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Chicago - Chicago VI CD (album) cover




Jazz Rock/Fusion

2.56 | 76 ratings

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Easy Livin
Special Collaborator
Honorary Collaborator / Retired Admin
2 stars Rocky Mountain highs, and lows

Following the commercial success of "Chicago V", in the US at least, Chicago continued their pursuit of mass popularity with this their second single LP release. By this time, much of the rest of the world, and especially the United Kingdom, had lost interest in the band. Their home nation however continued their loyal support sending the album to the top of the Billboard chart. Two further singles were gleaned from the album ("Feelin' stronger every day" and "Just you'n'me"), both of which made the US top 10.

Apart from the complete absence of any suites or multi-part numbers, the most telling aspect of the track list is the sub- five minute running time of all ten tracks, making this the band's shortest album to date. While the songwriting credits are slightly more diverse than on "V", Robert Lamm still contributes half of the tracks here.

The core line up remains firmly intact with three guest musicians being brought in to add additional percussion and pedal steel. Included in these is Laudir de Oliveira who would also be listed as a guest on the following album before being promoted to full band membership in 1975. Producer James William Guercio took charge of the recordings, which were undertaken at his ranch in Colorado. The transition from recording in familiar surroundings in New York to being firmly directed by the studio owner was sometimes hard for the (still) young members of the band to handle, this being the first time they had really been asked to give up artistic control over their product. The physical challenges of recording some 8,000 feet above sea level also brought its own challenges, particularly for the brass section.

Robert Lamm's opening "Critic's choice" is a piano and voice only appeal to the music press to give the band a break. James Pankow's "Just you'n'me" firmly points to the Peter Cetera ("if you leave me now") era to come, although to its credit the track does feature some good brass. While these two tracks would have made for good openers to one of the band's early albums, here they are among the album's highs. The following "Darlin' dear" is a quite dreadful mess, with the band members seemingly doing their own thing behind some average swamp rock. Terry Kath's "Jenny" finds him doing his best to sound like David Clayton Thomas (BS&T), but the songs is prosaic at best.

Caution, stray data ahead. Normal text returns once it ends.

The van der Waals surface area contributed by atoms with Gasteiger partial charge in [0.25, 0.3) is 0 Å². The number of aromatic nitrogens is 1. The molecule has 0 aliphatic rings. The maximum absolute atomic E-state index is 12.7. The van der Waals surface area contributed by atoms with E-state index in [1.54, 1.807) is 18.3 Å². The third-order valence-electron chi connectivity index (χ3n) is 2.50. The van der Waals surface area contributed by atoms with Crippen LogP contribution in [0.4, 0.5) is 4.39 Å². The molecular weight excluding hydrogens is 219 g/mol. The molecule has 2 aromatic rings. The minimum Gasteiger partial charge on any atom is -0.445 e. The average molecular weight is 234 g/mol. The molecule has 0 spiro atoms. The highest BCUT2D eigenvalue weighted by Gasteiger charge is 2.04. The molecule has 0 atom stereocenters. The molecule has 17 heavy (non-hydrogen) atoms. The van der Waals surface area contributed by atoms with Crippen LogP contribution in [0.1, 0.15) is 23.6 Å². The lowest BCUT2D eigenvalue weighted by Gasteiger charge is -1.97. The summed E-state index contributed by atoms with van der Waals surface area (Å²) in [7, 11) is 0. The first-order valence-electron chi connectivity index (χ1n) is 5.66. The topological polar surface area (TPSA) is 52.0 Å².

James Pankow's other contribution, "What's the world coming to" is a Motownesque mix of The Temptations and Stevie Wonder. It largely works, but it simply was not what Chicago were all about. The slightly more complex arrangement for the downbeat "Something in This City Changes People" does make this track rather more interesting, but at under 4 minutes, it is all too fleeting. "Hollywood" sits well back to back with "Something...", the two tracks making for a decent middle section for the set. Peter Cetera's contribution "In terms of two" once again points towards "If you leave me now", although the track is more whimsical, Cetera's voice and the harmonica accompaniment bizarrely sounding a lot like Lindisfarne.

The funky, semi-whispered "Rediscovery" misses the mark completely in my book, superfluous instructions such as "guitar" simply making this directionless attempt at a style alien to the band all the more cringe-worthy. The album closes with the other single released from it, a Cetera/Pankow composition entitled "Feelin' stronger every day". Here the muted brass backing and schmaltzy multi-tracked vocals are clearly aimed at the singles market, as is the repeated final chorus, and in the US at least it worked.

In all, a decidedly weaker album from the band. The attempts at diversification largely misfire, and the lack of anything substantial from their proven field of excellence combines to make this an album to hear a couple of times and file away.

The CD remaster from 2002 includes 2 bonus tracks. The first of these is a Terry Kath demo of "Beyond our sorrows" featuring just Kath's vocals and piano backing. While Kath puts a bucket load of emotion into this 7 minute dirge, it seems the rest of the band were not as impressed. The second bonus is a cover of Al Green's "Tired of being alone", featuring a guest appearance by the song's composer. Green's use of brass on his own recordings was clearly an influence on Chicago, and here the combination is nothing short of explosive. This rendition alone make the CD release of album worthwhile. The performance is taken from a TV appearance by the band in 1973.

Easy Livin | 2/5 |


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